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Report: Houston Fire Department has inadequate equipment to handle floods

Channel 2 obtains City of Houston Hurricane Harvey Preparation Plan

HOUSTON – A City of Houston Hurricane Harvey Preparation Plan, obtained by Channel 2 Investigates, shows the Houston Fire Department has shockingly little flood rescue equipment, and it appears to have contributed to millions of dollars in losses for the city in totaled fire trucks.

“The reason I think we sank six engine companies is (that) they’re not built for a high-water environment,” said Houston Fire Chief Sam Pena.

The Houston Fire Department lost 28 pieces of equipment during the storm, including six engines, which cost about $500,000 each to replace. Four “boosters," smaller trucks with on-board water supplies, are also total losses.

In a city of 2.3 million people that floods regularly, the Houston Fire Department only owns one high-water vehicle.

“The one high-water vehicle that the department maintains was not operational when it was delivered to the station," said Patrick Lancton, president of the Houston Firefighters Association. "There were mechanical problems with it."

An enterprising assistant chief was able to hand-deliver a specialized mechanic to get the truck running so that it was available just before the brunt of the storm hit.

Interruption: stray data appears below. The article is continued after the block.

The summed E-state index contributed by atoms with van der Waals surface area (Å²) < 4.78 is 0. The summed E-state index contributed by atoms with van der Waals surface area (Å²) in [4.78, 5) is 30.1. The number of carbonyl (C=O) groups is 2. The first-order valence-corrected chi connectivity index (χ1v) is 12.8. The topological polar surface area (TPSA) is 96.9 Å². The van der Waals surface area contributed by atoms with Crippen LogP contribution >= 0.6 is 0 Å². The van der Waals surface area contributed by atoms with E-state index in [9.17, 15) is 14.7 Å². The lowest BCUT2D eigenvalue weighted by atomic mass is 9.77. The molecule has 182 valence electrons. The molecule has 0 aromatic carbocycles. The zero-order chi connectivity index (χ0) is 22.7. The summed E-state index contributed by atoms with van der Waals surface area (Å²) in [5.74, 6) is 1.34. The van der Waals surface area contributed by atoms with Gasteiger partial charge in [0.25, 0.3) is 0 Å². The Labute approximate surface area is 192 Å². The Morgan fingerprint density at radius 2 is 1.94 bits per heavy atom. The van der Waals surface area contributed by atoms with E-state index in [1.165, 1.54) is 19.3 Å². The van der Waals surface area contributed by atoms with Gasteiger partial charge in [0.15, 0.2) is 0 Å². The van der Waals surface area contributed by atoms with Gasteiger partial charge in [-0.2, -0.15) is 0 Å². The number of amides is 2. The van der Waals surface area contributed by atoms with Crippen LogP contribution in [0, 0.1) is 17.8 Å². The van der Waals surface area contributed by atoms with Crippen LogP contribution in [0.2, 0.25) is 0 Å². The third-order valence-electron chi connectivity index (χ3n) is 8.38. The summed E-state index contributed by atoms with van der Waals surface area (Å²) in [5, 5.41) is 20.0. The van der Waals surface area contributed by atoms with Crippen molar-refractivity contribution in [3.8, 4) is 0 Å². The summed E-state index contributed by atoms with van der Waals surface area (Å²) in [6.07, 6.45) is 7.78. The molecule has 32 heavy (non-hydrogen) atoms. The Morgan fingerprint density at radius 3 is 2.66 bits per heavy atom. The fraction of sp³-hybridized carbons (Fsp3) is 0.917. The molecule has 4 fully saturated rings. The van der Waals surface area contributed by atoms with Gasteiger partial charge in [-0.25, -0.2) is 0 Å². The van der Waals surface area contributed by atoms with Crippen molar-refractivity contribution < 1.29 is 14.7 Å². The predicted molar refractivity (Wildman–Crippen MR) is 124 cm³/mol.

Rescue boats, or a lack thereof, present another major problem.

The Houston Fire Department owned only six rescue boats going into Harvey -- and that number is now five, because one was lost in the storm.

“We don’t even have enough specialized equipment for the expected floods,” Pena said.

Pena said he is unable to position rescue boats in the normally expected flooded areas of Houston, because there are simply not enough to go around.

He surmised that 16 rescue boats would be adequate for that job; that's 11 more than the department currently has.

These issues come on the heels of an earlier Channel 2 Investigates report that shows Houston Fire Department fire trucks and ambulances have broken down on the way to emergencies, and not functioned properly when they’re needed most.

Just before the storm, a 15-year-old boy died a day after a Fire Department ambulance broke down two blocks from Texas Children’s Hospital.

Paramedics were forced to rush the teen, who had a pre-existing heart condition, to the hospital on foot.

It is unclear if the delay played a role in Roynal Gallow’s death. His family and friends have started a GoFund Me effort.

“That’s a situation we don’t want to find ourselves in,” Pena said.


 

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